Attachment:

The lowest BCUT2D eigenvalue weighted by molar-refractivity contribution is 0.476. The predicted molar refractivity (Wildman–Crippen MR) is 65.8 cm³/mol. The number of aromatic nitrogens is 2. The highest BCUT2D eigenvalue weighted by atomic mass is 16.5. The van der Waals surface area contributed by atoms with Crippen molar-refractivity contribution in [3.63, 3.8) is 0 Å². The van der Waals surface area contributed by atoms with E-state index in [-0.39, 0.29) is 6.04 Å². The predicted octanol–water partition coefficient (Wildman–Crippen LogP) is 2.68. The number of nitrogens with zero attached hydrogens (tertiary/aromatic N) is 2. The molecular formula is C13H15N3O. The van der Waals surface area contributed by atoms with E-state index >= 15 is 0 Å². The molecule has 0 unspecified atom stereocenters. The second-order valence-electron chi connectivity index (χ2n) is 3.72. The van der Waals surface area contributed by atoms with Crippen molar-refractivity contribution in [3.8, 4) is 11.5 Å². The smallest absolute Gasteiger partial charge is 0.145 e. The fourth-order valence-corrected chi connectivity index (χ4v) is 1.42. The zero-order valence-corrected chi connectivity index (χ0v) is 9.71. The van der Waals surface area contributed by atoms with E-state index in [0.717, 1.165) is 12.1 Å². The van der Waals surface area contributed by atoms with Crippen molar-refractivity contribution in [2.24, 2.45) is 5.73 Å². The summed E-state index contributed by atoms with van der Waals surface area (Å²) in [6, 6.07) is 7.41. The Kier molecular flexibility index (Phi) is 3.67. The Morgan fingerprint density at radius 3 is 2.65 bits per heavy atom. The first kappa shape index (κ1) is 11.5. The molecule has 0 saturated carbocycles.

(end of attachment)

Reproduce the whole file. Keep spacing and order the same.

The lowest BCUT2D eigenvalue weighted by molar-refractivity contribution is 0.476. The predicted molar refractivity (Wildman–Crippen MR) is 65.8 cm³/mol. The number of aromatic nitrogens is 2. The highest BCUT2D eigenvalue weighted by atomic mass is 16.5. The van der Waals surface area contributed by atoms with Crippen molar-refractivity contribution in [3.63, 3.8) is 0 Å². The van der Waals surface area contributed by atoms with E-state index in [-0.39, 0.29) is 6.04 Å². The predicted octanol–water partition coefficient (Wildman–Crippen LogP) is 2.68. The number of nitrogens with zero attached hydrogens (tertiary/aromatic N) is 2. The molecular formula is C13H15N3O. The van der Waals surface area contributed by atoms with E-state index >= 15 is 0 Å². The molecule has 0 unspecified atom stereocenters. The second-order valence-electron chi connectivity index (χ2n) is 3.72. The van der Waals surface area contributed by atoms with Crippen molar-refractivity contribution in [3.8, 4) is 11.5 Å². The smallest absolute Gasteiger partial charge is 0.145 e. The fourth-order valence-corrected chi connectivity index (χ4v) is 1.42. The zero-order valence-corrected chi connectivity index (χ0v) is 9.71. The van der Waals surface area contributed by atoms with E-state index in [0.717, 1.165) is 12.1 Å². The van der Waals surface area contributed by atoms with Crippen molar-refractivity contribution in [2.24, 2.45) is 5.73 Å². The summed E-state index contributed by atoms with van der Waals surface area (Å²) in [6, 6.07) is 7.41. The Kier molecular flexibility index (Phi) is 3.67. The Morgan fingerprint density at radius 3 is 2.65 bits per heavy atom. The first kappa shape index (κ1) is 11.5. The molecule has 0 saturated carbocycles.